Top heritage sites in London

 

Although London prides itself on its vast collection of modern art, eclectic eateries and West End shows, foremost it is a city defined by its richly historical past. Just a short trip around the capital can reveal some amazing architectural gems perfect for locals, visitors and families to enjoy. Packed with an array of heritage sites, stunning period architecture and breath-taking buildings, Britain offers many chances to immerse yourself in the culture of the past. Read on for ideas on the best heritage sites to visit this spring.

1. Westminster Palace

This Neo-Gothic gem was completed in 1870 by August Pugin and Charles Barry and features many of the features that are so characteristic of Victorian architecture. Notable for its intricate window frames especially its Timber sashwindows, a trip to the adjoining Houses of Parliament also offers the chance to see Big Ben up close and attend political debates in the chambers.

2. The Royal Observatory in Greenwich

Noted as a key heritage site due to its important contributions to the field of science, Christopher Wren’s beautiful structure houses a planetarium, an Astronomy centre and a collection of timepieces designed to accurately measure longitude down to a few seconds.  As well as giving visitors the opportunity to stand on the Prime Meridian Line, Greenwich is also home to the Queen’s Houseand the Old Royal Naval College.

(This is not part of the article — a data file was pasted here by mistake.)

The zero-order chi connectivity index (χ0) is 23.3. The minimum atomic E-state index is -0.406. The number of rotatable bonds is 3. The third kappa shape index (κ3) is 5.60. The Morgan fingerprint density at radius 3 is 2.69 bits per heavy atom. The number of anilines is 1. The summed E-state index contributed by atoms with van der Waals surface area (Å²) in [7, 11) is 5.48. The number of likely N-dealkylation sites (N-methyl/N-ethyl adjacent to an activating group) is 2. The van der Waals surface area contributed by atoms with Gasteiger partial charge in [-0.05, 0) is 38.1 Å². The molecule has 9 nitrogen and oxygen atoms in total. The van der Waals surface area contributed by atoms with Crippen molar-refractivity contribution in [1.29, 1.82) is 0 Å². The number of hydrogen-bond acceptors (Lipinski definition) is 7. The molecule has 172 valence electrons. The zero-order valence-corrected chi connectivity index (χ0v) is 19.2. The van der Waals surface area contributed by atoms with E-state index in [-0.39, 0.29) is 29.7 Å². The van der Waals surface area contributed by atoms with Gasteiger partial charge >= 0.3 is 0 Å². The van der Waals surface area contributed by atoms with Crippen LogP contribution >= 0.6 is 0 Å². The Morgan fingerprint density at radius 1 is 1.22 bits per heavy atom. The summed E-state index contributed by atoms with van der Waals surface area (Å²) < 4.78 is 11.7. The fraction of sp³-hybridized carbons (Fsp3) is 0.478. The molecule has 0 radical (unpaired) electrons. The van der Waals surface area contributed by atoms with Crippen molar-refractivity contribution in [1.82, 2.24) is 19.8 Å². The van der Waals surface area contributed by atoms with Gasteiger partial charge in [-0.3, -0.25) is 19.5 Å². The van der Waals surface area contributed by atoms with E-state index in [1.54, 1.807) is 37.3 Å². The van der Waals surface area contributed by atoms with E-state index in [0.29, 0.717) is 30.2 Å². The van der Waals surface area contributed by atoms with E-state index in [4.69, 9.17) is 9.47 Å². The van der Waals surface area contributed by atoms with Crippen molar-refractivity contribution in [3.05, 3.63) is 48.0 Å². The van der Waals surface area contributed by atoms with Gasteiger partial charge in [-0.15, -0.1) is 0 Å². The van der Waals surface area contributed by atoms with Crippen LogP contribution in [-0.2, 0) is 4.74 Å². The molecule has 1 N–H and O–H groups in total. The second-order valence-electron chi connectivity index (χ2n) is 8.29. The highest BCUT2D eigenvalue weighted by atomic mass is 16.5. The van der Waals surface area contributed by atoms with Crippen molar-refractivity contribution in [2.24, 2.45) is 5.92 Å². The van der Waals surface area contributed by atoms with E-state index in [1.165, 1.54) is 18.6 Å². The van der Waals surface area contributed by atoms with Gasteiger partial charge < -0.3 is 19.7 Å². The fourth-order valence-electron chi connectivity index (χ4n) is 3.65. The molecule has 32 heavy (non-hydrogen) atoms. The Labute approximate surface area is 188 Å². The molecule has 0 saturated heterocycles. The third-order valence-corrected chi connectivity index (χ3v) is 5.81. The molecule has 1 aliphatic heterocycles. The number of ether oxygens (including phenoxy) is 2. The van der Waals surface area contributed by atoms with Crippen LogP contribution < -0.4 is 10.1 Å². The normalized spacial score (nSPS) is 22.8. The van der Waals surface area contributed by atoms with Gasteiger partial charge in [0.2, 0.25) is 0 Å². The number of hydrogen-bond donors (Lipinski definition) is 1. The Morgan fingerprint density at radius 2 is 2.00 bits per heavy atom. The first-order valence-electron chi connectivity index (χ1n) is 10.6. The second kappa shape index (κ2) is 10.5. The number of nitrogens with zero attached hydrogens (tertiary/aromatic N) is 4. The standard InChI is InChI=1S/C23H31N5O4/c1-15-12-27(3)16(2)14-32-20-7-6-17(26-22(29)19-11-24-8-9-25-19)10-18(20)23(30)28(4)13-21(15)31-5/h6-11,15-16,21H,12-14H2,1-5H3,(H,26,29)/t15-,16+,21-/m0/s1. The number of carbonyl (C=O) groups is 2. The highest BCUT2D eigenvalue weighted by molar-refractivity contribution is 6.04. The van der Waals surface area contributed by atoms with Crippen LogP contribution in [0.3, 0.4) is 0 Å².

3.The Tower of London

Built by William the Conqueror after the Norman Conquest over the course of 900 years this amazing building has been used as a palace, prison and even an execution yard. Famous names associated with the site include Guy Fawkes who was interrogated here after the Gunpowder Plot, and Edward the IV’s sons (known as the Two Princes in the Tower).  As well as brushing up on your history, don’t miss your chance to see the best of the Crown Jewels including the Imperial State Crown worth over £27 million.

4.The Banqueting House

Deeply unpopular when it was first built, the Banqueting House was commissioned by James I and designed by Inigo Jones in the early 17th-century. Noted as being Britain’s first Renaissance building, its unique architecture eventually became its main draw. In 1625 famous Flemish painter Peter Paul Rubens painted the ceiling and the house is now popular as a meeting spot for receiving foreign dignitaries from all over the world.

5. Temple Place, Victoria Embankment

Located on the banks of the Thames, this opulent Victorian house is the former residence of Viscount William Waldorf Astor. Built for the financier and hotelier in 1891 by architect John Loughborough with its carved Spanish mahogany roof painted with breathtaking portraits of characters from literature and history, this charming space celebrates the arts in all their glory.

 

Author: joinengland

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